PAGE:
The question is inevitable and ubiquitous among prospective owners researching the Keeshond: How much grooming is that coat need?
The answer is: “Not as much as you thought, but definitely a commitment. People say, Oh, I don’t want that hair all over the place,” says Robin Stark of Star-Kees Keeshonden. Stark has been breeding Keeshonden since 1967. “But the good thing about the hair on a Keeshond is it rolls off clothing and furniture as opposed to sticking on it. Also, the coat and by extension the dog doesn’t smell doggy.”
“Their shedding is [nothing like] the shedding of a German Shepherd Dog or Labrador Retriever,” agrees Betty Ginsberg of Sahnsirai Keeshonden, who’s also an AKC judge. Those smooth-coated breeds shed smaller amounts regularly, while a Keeshond blows coat (sheds its entire undercoat) only twice a year. However, the Keeshond coat does need frequent grooming during the rest of the year.
“A thorough brushing twice a week [from the skin out] will do the trick,” says Ginsberg. Visits to a groomer are not required: The reputable breeder from whom you buy your puppy can guide you in the proper technique for brushing the coat. “It’s not like a poodle coat where you need an artistic hand to deal with it,” she says.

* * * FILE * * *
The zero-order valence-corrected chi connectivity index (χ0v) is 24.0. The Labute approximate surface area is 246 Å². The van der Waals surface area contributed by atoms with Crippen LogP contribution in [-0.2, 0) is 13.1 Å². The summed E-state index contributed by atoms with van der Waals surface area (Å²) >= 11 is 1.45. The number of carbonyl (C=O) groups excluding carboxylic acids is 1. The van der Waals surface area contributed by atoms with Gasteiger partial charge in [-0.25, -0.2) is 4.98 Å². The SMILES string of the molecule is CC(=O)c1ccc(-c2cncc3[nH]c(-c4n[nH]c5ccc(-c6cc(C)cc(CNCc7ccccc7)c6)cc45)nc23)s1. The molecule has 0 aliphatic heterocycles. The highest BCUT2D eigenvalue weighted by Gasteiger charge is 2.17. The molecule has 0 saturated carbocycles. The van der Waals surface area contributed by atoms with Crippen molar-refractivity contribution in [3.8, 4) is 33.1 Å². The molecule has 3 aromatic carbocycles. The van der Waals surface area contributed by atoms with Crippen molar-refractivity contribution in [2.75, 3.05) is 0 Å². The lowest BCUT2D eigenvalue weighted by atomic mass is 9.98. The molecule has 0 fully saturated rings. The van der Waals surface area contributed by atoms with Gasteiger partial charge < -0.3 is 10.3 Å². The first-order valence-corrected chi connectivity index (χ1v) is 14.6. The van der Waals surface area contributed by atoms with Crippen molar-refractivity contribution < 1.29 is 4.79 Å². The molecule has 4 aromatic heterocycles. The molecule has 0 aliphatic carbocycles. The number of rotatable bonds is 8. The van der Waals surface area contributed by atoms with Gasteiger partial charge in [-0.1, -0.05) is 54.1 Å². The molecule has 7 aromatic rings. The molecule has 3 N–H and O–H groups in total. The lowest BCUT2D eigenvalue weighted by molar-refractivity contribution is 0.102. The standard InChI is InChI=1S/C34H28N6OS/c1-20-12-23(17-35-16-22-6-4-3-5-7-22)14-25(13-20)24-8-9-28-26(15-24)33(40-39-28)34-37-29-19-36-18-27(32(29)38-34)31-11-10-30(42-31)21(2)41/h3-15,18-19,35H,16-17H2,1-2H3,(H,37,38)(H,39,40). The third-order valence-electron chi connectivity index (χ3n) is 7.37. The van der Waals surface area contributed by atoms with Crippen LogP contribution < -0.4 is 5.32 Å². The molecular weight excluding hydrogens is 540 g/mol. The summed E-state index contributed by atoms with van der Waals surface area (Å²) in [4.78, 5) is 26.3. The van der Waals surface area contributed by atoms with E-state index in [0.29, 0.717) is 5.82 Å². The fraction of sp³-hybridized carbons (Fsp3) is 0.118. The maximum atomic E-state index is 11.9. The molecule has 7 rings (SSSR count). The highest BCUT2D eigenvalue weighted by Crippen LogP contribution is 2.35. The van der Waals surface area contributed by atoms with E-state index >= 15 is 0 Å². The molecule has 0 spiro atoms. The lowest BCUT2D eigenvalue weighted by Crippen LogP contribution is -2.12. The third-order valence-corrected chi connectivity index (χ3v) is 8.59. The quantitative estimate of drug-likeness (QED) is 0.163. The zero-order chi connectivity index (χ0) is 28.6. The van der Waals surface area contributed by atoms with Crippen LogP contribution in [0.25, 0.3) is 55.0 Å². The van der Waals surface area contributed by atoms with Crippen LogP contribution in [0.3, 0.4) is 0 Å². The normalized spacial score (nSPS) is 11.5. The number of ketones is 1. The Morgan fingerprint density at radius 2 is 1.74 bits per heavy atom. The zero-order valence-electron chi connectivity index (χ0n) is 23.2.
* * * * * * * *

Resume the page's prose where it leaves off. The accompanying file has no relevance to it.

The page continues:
“Although the Keeshond coat looks like it collects dirt and dust like a mop, the opposite is actually the case,” says breeder Jeri Spalding of Allante Keeshonden. A Keeshond can run around in the mud and get terribly dirty, and if you just let it dry, the dog will shake and it’s almost all gone. Even with all that fur, it doesn’t mat up like a dog with a silkier, oilier coat. As a result, frequent bathing isn’t necessary: Every six to eight weeks is plenty.
In the spirit of making lemonade out of lemons, some Keeshond owners spin the soft undercoat into yarn. “I have an afghan made totally out of Keeshond hair on the sofa,” Spalding says. “It’s gorgeous you wouldn’t know it’s not some expensive mohair cross. Nobody can believe it’s made out of dog hair.”